Revolving credit

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Line of Credit

An agreement between a bank and a company or an individual to provide a certain amount in loans on demand from the borrower. The borrower is under no obligation to actually take out a loan at any particular time, but may take part of the funds at any time over a period of several years. This agreement is fairly common in situations in which a business must make payroll but does not always have the operating income to do so, especially when its operating income is seasonal or otherwise varies from month to month. It is also called open-end credit or a revolving line of credit. See also: Credit Card.

Revolving credit.

A revolving credit arrangement allows you to borrow up to your credit limit without having to reapply each time you need cash. As you repay the money you have borrowed, it is available to be borrowed again.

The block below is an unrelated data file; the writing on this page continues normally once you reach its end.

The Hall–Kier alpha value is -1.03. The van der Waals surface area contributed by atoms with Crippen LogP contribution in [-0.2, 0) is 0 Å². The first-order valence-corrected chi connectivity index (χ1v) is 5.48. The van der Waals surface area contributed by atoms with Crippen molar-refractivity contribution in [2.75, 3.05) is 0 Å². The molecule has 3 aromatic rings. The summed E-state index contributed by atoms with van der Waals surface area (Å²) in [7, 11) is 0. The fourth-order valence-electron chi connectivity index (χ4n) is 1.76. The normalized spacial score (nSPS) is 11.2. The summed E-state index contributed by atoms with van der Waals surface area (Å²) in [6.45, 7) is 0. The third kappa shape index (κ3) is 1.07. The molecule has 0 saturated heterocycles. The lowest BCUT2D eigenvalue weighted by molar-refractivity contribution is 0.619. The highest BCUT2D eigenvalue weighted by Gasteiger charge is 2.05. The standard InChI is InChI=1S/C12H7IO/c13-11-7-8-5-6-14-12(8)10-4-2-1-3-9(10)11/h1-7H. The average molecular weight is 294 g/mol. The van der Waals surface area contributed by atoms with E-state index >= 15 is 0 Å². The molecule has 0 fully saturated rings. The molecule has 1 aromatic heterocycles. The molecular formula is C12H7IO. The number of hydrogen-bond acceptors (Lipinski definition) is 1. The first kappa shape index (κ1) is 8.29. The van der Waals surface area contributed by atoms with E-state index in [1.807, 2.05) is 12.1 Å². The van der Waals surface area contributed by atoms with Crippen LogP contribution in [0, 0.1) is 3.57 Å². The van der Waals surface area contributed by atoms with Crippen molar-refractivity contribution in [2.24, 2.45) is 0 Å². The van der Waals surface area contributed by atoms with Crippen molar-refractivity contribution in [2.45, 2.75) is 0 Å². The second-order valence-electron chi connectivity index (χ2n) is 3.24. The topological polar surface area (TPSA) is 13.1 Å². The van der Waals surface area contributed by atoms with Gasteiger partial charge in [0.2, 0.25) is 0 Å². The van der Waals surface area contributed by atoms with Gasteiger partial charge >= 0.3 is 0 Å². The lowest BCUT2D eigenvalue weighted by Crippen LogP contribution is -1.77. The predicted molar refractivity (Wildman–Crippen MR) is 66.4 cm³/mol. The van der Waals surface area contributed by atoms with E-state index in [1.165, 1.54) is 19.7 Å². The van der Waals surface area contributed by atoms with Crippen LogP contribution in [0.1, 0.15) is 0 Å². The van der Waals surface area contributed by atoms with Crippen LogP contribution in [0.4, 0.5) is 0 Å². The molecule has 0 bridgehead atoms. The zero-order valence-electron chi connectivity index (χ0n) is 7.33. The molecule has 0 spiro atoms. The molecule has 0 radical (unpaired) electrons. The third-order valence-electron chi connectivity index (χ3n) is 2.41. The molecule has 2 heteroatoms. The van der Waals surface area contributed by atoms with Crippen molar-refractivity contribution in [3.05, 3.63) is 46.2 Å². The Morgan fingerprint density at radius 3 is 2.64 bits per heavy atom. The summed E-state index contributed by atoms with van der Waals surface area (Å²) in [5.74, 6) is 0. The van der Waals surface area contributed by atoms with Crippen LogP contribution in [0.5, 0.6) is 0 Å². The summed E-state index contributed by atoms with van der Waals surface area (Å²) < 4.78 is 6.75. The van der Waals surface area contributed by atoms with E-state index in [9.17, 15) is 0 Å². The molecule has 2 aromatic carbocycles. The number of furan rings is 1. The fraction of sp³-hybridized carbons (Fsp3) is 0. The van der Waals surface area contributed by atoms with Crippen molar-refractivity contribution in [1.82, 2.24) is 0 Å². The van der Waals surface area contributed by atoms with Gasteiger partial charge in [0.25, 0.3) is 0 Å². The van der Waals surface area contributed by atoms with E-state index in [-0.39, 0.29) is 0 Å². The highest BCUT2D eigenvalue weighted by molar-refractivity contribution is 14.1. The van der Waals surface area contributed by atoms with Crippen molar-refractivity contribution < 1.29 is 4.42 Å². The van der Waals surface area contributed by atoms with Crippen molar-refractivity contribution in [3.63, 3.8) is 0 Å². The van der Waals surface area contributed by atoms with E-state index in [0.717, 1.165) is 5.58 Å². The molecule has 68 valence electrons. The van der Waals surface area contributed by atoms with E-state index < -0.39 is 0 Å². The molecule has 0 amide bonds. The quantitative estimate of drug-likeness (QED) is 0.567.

For example, if you have a credit card with a credit limit of $1,500 and you make a purchase of $400, the amount of credit you have available is $1,100. But when you repay the $400, your credit limit goes back to $1,500 -- assuming you haven't charged anything else on the card.

At any given time, your balance due may fluctuate from zero to the maximum credit limit. If you don't use the credit line in any billing cycle, no fees apply in most cases. But if you have a balance due and don't repay the full amount, finance charges are added to your next bill.

Some revolving credit arrangements, such as a home equity line of credit, may have a predetermined end date, but the majority are open-ended as long as you make at least the minimum required payment on time.